Small RNAs play an important role in the response to different stresses and regulation of gene expression during plant growth and development in plants [50]. Generally, a single miRNA can target several genes, and a single gene can be regulated by several miRNAs [51]. Through miRNAome analysis, 3,017 targets from 289 miRNA families were identified from miRNA libraries. Some miRNAs that have been previously known to respond to heat stress, such as miR156, miR160, miR166, and miR172, were also detected in our study. In Arabidopsis, plants overexpressing miR160 and arf deletion mutants have a significantly higher tolerance to high temperatures than wild-type plants [52]. In the present study, miR160 was upregulated after heat treatment, suggesting that it might have a function similar to that in other species. miR160, miR156, and miR172 also regulate plant tolerance to high temperatures by regulating the expression levels of target genes [53,54,55]. However, in the present study, these miRNAs were down-regulated during heat stress. One possible explanation for this phenomenon is the innate heat sensitivity of wild-type P. ternata, which may render it less capable of effectively enduring heat stress.

The integration of transcriptome and miRNAome expression datasets in response to heat stress in P. ternata led to the identification of crucial miRNA-mRNA modules. This approach provided a comprehensive understanding of the multiple regulatory networks involved in this biological process. To construct our regulatory network, we utilized only those miRNA-target pairs that showed inverse expression patterns in both our miRNAome and transcriptome datasets with high confidence. The analysis revealed that 25 miRNAs were differentially expressed, corresponding to 41 distinct target genes (Table 3). Among these, we identified an MYB-like and calcium-responsive gene that was significantly regulated by miRNAs. In Phaseolus vulgaris, the MYB family gene PvPHR1 is regulated by PvmiR399, and they play an important role in plant phosphorus deficiency signaling [56]. To date, no studies have provided evidence for the involvement of miRNAs in the regulation of MYB genes during heat stress. Therefore, in-depth studies are required to elucidate the underlying biological mechanisms. Calmodulin has a significant effect on the responses of plants towards heat stress [57]. In our study, we successfully identified a gene that is regulated by calcium and is a transcriptional co-activator that responds to calcium. However, the precise contribution of this gene to the heat-stress response of P. ternata seedlings via miRNA regulation remains to be investigated. Integrated analysis revealed the presence of several uncharacterized proteins. This observation could be attributed to the absence of comprehensive genetic data for P. ternata. However, this also implies the potential existence of additional stress-related genes among the target genes. Furthermore, we constructed a molecular regulatory network of these miRNAs to depict their intricate interactions with genes, thereby offering insights into the regulatory mechanisms underpinning P. ternata seedlings’ response to heat stress. Nevertheless, further experimental validation is necessary to fully elucidate miRNA-mediated regulatory pathways.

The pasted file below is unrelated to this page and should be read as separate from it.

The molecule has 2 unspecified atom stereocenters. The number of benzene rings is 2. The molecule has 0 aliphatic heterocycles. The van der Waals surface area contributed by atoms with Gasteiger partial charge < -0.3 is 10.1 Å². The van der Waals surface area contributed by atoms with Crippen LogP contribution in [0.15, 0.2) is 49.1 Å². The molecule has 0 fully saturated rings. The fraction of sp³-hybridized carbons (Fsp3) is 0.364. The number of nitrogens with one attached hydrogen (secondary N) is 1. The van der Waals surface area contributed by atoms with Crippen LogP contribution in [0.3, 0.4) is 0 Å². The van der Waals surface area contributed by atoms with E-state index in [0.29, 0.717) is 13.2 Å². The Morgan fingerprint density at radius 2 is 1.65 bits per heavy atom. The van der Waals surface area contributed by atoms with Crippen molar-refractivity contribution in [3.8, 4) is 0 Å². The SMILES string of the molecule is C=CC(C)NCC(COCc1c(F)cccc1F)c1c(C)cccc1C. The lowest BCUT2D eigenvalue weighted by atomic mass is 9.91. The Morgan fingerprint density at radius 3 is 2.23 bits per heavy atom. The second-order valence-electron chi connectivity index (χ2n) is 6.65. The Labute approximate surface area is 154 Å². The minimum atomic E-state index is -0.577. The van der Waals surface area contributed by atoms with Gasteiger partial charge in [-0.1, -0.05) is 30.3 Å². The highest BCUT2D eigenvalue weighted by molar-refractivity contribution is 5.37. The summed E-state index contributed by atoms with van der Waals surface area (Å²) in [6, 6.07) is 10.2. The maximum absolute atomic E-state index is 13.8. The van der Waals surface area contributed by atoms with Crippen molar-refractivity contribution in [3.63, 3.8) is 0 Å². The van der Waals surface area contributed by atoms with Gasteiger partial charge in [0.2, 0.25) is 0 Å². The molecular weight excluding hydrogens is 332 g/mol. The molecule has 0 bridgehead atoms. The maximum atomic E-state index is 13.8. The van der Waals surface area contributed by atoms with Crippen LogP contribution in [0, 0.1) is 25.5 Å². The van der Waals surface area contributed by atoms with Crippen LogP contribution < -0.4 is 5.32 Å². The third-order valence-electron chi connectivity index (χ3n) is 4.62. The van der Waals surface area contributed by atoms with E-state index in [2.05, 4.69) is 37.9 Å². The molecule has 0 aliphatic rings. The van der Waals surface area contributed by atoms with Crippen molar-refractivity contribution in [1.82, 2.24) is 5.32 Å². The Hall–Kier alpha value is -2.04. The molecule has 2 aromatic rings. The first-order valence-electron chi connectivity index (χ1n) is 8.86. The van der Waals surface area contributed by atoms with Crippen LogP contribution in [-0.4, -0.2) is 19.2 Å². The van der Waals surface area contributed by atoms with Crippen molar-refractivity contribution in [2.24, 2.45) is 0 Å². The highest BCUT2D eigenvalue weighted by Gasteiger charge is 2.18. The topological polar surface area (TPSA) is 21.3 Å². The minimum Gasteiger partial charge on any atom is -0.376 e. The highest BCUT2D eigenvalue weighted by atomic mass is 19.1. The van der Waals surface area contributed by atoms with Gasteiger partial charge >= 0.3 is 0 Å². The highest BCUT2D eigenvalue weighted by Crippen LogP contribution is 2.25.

In summary, we studied small RNAs and their target genes in P. ternata using transcriptome and miRNAome profiles when exposed to heat stress. Although the complex miRNA-mediated regulatory networks require further study, our findings provide valuable information for the characterization of genes and miRNAs that respond to heat stress in P. ternata. Additionally, these results can be useful for other plant species, as they provide insights into the molecular mechanisms that govern plant responses to abiotic stress.

Data availability

The datasets presented in this study can be found in online repositories. The names of the repository/repositories and accession number(s) can be found below: NCBI GEO ( and GSE243965.


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This work was supported by the National Natural Science Foundation of China (82274048 and 82373993), the Project of Natural Science Research of Universities in Anhui Province, China (KJ2021A0532 and 2023AH050352), Key Research and Development Program of Shandong Province, China (2019GNC106113) and Excellent Scientific Research and Innovation Team of University in Anhui Province (2022AH010029).

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T.X. and J.X. conceived this research. C.B. and M.L. performed most of the work. Q.Y., X.L., Y.Z. and Y.D. participated the experimental work. C.B. wrote the manuscript, D.W., T.X. and J.X. revised and edited the manuscript. All authors read and approved the final manuscript.

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Correspondence to Dexin Wang, Tao Xue or Jianping Xue.

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Bo, C., Liu, M., You, Q. et al. Integrated analysis of transcriptome and miRNAome reveals the heat stress response of Pinellia ternata seedlings. BMC Genomics 25, 398 (2024).